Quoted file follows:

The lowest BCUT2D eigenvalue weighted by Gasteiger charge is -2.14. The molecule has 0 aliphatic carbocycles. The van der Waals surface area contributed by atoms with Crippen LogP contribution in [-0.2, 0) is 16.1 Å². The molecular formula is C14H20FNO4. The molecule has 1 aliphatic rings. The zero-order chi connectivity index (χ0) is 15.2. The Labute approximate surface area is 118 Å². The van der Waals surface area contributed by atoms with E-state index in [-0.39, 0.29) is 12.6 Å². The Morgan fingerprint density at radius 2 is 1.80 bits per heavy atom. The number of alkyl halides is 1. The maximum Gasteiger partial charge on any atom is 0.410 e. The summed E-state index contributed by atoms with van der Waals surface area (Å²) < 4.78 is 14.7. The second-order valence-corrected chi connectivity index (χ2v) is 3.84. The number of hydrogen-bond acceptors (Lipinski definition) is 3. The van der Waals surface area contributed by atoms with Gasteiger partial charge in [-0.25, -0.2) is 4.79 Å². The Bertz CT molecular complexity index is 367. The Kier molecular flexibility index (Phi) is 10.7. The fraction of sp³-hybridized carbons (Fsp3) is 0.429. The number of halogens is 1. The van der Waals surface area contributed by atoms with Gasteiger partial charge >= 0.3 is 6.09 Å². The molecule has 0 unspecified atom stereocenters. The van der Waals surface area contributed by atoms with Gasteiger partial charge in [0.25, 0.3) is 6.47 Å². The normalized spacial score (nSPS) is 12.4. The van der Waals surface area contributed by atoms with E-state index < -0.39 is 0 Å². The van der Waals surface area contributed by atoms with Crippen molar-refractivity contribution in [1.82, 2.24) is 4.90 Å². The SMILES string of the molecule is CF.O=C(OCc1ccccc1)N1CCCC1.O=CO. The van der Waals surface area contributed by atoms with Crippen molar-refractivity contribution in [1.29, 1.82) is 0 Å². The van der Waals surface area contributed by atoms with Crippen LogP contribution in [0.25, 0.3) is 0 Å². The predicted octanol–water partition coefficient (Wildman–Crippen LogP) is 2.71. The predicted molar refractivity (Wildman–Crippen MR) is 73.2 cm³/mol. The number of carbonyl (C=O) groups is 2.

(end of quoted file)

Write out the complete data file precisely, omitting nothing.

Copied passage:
The lowest BCUT2D eigenvalue weighted by Gasteiger charge is -2.14. The molecule has 0 aliphatic carbocycles. The van der Waals surface area contributed by atoms with Crippen LogP contribution in [-0.2, 0) is 16.1 Å². The molecular formula is C14H20FNO4. The molecule has 1 aliphatic rings. The zero-order chi connectivity index (χ0) is 15.2. The Labute approximate surface area is 118 Å². The van der Waals surface area contributed by atoms with E-state index in [-0.39, 0.29) is 12.6 Å². The Morgan fingerprint density at radius 2 is 1.80 bits per heavy atom. The number of alkyl halides is 1. The maximum Gasteiger partial charge on any atom is 0.410 e. The summed E-state index contributed by atoms with van der Waals surface area (Å²) < 4.78 is 14.7. The second-order valence-corrected chi connectivity index (χ2v) is 3.84. The number of hydrogen-bond acceptors (Lipinski definition) is 3. The van der Waals surface area contributed by atoms with Gasteiger partial charge in [-0.25, -0.2) is 4.79 Å². The Bertz CT molecular complexity index is 367. The Kier molecular flexibility index (Phi) is 10.7. The fraction of sp³-hybridized carbons (Fsp3) is 0.429. The number of halogens is 1. The van der Waals surface area contributed by atoms with Gasteiger partial charge >= 0.3 is 6.09 Å². The molecule has 0 unspecified atom stereocenters. The van der Waals surface area contributed by atoms with Gasteiger partial charge in [0.25, 0.3) is 6.47 Å². The normalized spacial score (nSPS) is 12.4. The van der Waals surface area contributed by atoms with E-state index < -0.39 is 0 Å². The van der Waals surface area contributed by atoms with Crippen molar-refractivity contribution in [1.82, 2.24) is 4.90 Å². The SMILES string of the molecule is CF.O=C(OCc1ccccc1)N1CCCC1.O=CO. The van der Waals surface area contributed by atoms with Crippen molar-refractivity contribution in [1.29, 1.82) is 0 Å². The van der Waals surface area contributed by atoms with Crippen LogP contribution in [0.25, 0.3) is 0 Å². The predicted octanol–water partition coefficient (Wildman–Crippen LogP) is 2.71. The predicted molar refractivity (Wildman–Crippen MR) is 73.2 cm³/mol. The number of carbonyl (C=O) groups is 2.